"In Good Company," by Jen Turano

"In Good Company," by Jen Turano

After growing up as an orphan, Millie Longfellow is determined to become the best nanny the East Coast has ever seen. Unfortunately, her playfulness and enthusiasm aren't always well-received and she finds herself dismissed from yet another position. 

Everett Mulberry has quite unexpectedly become guardian to three children that scare off every nanny he hires. About to depart for Newport, Rhode Island, for the summer, he's desperate for competent childcare.

At wit's end with both Millie and Everett, the employment agency gives them one last chance--with each other. As Millie falls in love with her mischievous charges, Everett focuses on achieving the coveted societal status of the upper echelons. But as he investigates the suspicious circumstances surrounding the death of the children's parents, will it take the loss of those he loves to learn whose company he truly wants for the rest of his life?


This book was a fun read; just thinking about the flour and water "incident," makes me smile.  There were a series of funny incidents throughout the book that made me laugh out loud.  I think the picture on the front of the book, shows how much fun Millie is.  The interaction with all the characters made for a fun read and a one with many twists and turns.

Millie's interaction with the children though made the book for me.  As you both feel sorry and then want to wring the children's neck for all the trouble they cause.  The peacocks are so funny in it as well.  I know who knew peacocks could be funny!

Stars out of 5 : 4.5 A fun book to read, and one that doesn't require too much concentration or thought.  A perfect book to while away an afternoon or two.  Some of the characters from Jen's other books also make an appearance or are referred to in this book.  However you don't need to read any of her other books to enjoy this one.

Book has been provided courtesy of Baker Publishing Group and Graf-Martin Communications, Inc. 

Available at your favourite bookseller from Bethany House, a division of Baker Publishing Group".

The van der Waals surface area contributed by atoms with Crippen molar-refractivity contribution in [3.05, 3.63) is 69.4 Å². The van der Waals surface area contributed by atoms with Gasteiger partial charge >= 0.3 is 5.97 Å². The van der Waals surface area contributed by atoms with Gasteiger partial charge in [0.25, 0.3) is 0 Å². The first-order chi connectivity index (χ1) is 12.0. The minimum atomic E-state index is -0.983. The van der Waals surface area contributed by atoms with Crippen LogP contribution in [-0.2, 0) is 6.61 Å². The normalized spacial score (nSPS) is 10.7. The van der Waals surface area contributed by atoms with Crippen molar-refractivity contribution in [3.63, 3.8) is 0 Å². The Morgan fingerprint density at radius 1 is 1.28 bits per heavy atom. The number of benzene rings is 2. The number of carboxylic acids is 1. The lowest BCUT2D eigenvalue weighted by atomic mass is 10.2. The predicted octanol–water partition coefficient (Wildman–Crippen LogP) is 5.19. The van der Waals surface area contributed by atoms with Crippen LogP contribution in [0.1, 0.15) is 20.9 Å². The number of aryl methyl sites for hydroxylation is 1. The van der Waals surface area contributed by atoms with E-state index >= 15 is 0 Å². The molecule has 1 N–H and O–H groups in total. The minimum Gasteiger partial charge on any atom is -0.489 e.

"Irish Meadows," by Susan Anne Mason

"Irish Meadows," by Susan Anne Mason

Brianna and Colleen O'Leary know their Irish immigrant father expects them to marry well. Recently he's put even more pressure on them, insinuating that the very future of their Long Island horse farm, Irish Meadows, rests in their ability to land prosperous husbands. Both girls, however, have different visions for their futures.

Brianna, a quiet girl with a quick mind, dreams of attending college. Vivacious Colleen, meanwhile, is happy to marry--as long as her father's choice meets her exacting standards of the ideal groom. When former stable hand Gilbert Whelan returns from business school and distant relative Rylan Montgomery visits Long Island during his seminary training, the two men quickly complicate everyone's plans. 

As the farm slips ever closer to ruin, James O'Leary grows more desperate. It will take every ounce of courage for both sisters to avoid being pawns in their father's machinations and instead follow their hearts. And even if they do, will they inevitably find their dreams too distant to reach?


I think this is the first time I have read anything by this author.  This is the first in a series of books; the next one is released at the beginning of 2016.  It was an okay book, easy to read.  The story seems to focus on one sister then switches to the other sister, then back and forward.  It's believable and a story that is not hard to focus on.  Will I remember it next month; probably not.  Would I like to read the next in the series; yes.

Stars out of 5 : 3.5 An easy book to while away a couple of afternoons.  Not too overtaxing on the brain, what I call a shopping list book.  I can read the book, but think of other things at the same time.

Book has been provided courtesy of Baker Publishing Group and Graf-Martin Communications, Inc. 

Available at your favourite bookseller from Bethany House, a division of Baker Publishing Group".

"Refining Fire," by Tracie Peterson

"Refining Fire," by Tracie Peterson



Twenty-two-year-old Militine Scott is in training at the Madison Bridal School in Seattle, yet she has no intention of pursuing marriage. What respectable man would have her? But she has found the school provides the perfect opportunity to keep her unsavory past hidden.

Thane Patton, though fun-loving and fiercely loyal to his friends, hides a dark secret, as well. He finds himself drawn to Militine, sensing that she harbors a haunting pain similar to his own.


Will they allow God to make something new and beautiful from the debris of their past?


This is the second book in The Brides of Seattle series; and like the first one I reviewed I felt that the Abrianna character took over the story line.  All were great characters and Militine's and Thane's romance was well written, but at the end of the day I was more interested in Abrianna's and Wade's friendship.

It's an easy read and one you can read in an afternoon or two.  As I am not up on the history of Seattle I am assuming the fire featured in the book was an actual event, as was the shipping in of young girls from foreign countries.  It would have been nice to have an author's note at the back explaining the historical significance of these points.

Stars out of 5: 3.5  I do enjoy this author's books, as they are easy to read and don't take a lot of concentration.  They can be stand alone books, or you can read them as a series, either way it makes no difference.  A good beach read.

Book has been provided courtesy of Baker Publishing Group and Graf-Martin Communications, Inc. 

Available at your favourite bookseller from Bethany House, a division of Baker Publishing Group".